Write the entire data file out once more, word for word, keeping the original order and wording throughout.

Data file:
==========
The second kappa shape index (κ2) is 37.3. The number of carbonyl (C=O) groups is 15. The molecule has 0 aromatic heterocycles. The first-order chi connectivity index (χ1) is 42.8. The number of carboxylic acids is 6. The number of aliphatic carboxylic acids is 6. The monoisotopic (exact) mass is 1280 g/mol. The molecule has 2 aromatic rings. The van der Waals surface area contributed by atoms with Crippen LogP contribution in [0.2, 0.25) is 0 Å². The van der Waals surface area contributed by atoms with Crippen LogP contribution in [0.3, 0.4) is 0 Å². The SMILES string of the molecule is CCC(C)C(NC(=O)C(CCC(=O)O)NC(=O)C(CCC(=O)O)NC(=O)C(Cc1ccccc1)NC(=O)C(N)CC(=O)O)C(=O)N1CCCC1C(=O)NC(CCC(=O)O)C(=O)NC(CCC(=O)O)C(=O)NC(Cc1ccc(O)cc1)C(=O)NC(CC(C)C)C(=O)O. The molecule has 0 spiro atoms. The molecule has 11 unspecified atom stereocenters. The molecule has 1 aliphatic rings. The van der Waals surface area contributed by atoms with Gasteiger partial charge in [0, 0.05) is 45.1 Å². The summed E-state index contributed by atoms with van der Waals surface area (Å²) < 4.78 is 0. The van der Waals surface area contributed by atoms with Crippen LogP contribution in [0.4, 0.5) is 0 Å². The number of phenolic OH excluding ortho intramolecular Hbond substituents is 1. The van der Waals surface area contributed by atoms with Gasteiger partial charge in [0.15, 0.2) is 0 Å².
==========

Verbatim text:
The second kappa shape index (κ2) is 37.3. The number of carbonyl (C=O) groups is 15. The molecule has 0 aromatic heterocycles. The first-order chi connectivity index (χ1) is 42.8. The number of carboxylic acids is 6. The number of aliphatic carboxylic acids is 6. The monoisotopic (exact) mass is 1280 g/mol. The molecule has 2 aromatic rings. The van der Waals surface area contributed by atoms with Crippen LogP contribution in [0.2, 0.25) is 0 Å². The van der Waals surface area contributed by atoms with Crippen LogP contribution in [0.3, 0.4) is 0 Å². The SMILES string of the molecule is CCC(C)C(NC(=O)C(CCC(=O)O)NC(=O)C(CCC(=O)O)NC(=O)C(Cc1ccccc1)NC(=O)C(N)CC(=O)O)C(=O)N1CCCC1C(=O)NC(CCC(=O)O)C(=O)NC(CCC(=O)O)C(=O)NC(Cc1ccc(O)cc1)C(=O)NC(CC(C)C)C(=O)O. The molecule has 0 spiro atoms. The molecule has 11 unspecified atom stereocenters. The molecule has 1 aliphatic rings. The van der Waals surface area contributed by atoms with Gasteiger partial charge in [0, 0.05) is 45.1 Å². The summed E-state index contributed by atoms with van der Waals surface area (Å²) < 4.78 is 0. The van der Waals surface area contributed by atoms with Crippen LogP contribution in [0.4, 0.5) is 0 Å². The number of phenolic OH excluding ortho intramolecular Hbond substituents is 1. The van der Waals surface area contributed by atoms with Gasteiger partial charge in [0.15, 0.2) is 0 Å².